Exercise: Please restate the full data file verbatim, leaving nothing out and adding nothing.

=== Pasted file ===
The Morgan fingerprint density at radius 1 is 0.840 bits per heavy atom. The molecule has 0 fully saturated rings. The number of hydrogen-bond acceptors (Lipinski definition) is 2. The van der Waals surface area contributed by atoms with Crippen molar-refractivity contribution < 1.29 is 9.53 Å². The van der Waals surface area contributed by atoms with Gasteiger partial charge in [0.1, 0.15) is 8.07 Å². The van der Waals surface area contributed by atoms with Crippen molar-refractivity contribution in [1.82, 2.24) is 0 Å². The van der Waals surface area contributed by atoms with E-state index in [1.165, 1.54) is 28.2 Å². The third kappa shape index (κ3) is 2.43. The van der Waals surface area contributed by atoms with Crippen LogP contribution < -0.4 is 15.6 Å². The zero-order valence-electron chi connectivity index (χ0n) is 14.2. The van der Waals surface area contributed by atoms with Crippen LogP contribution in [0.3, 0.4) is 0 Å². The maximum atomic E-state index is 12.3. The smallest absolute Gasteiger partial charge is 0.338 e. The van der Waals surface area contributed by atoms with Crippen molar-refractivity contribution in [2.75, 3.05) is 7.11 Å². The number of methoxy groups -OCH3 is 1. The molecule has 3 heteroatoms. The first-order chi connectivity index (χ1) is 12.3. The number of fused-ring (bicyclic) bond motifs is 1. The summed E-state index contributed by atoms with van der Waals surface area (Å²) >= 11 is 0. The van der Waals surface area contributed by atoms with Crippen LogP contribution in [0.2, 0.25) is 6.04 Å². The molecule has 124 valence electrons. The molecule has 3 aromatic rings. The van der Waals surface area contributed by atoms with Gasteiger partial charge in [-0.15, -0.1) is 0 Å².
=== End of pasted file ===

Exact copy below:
The Morgan fingerprint density at radius 1 is 0.840 bits per heavy atom. The molecule has 0 fully saturated rings. The number of hydrogen-bond acceptors (Lipinski definition) is 2. The van der Waals surface area contributed by atoms with Crippen molar-refractivity contribution < 1.29 is 9.53 Å². The van der Waals surface area contributed by atoms with Gasteiger partial charge in [0.1, 0.15) is 8.07 Å². The van der Waals surface area contributed by atoms with Crippen molar-refractivity contribution in [1.82, 2.24) is 0 Å². The van der Waals surface area contributed by atoms with E-state index in [1.165, 1.54) is 28.2 Å². The third kappa shape index (κ3) is 2.43. The van der Waals surface area contributed by atoms with Crippen LogP contribution < -0.4 is 15.6 Å². The zero-order valence-electron chi connectivity index (χ0n) is 14.2. The van der Waals surface area contributed by atoms with Crippen LogP contribution in [0.3, 0.4) is 0 Å². The maximum atomic E-state index is 12.3. The smallest absolute Gasteiger partial charge is 0.338 e. The van der Waals surface area contributed by atoms with Crippen molar-refractivity contribution in [2.75, 3.05) is 7.11 Å². The number of methoxy groups -OCH3 is 1. The molecule has 3 heteroatoms. The first-order chi connectivity index (χ1) is 12.3. The number of fused-ring (bicyclic) bond motifs is 1. The summed E-state index contributed by atoms with van der Waals surface area (Å²) >= 11 is 0. The van der Waals surface area contributed by atoms with Crippen LogP contribution in [0.2, 0.25) is 6.04 Å². The molecule has 124 valence electrons. The molecule has 3 aromatic rings. The van der Waals surface area contributed by atoms with Gasteiger partial charge in [-0.15, -0.1) is 0 Å².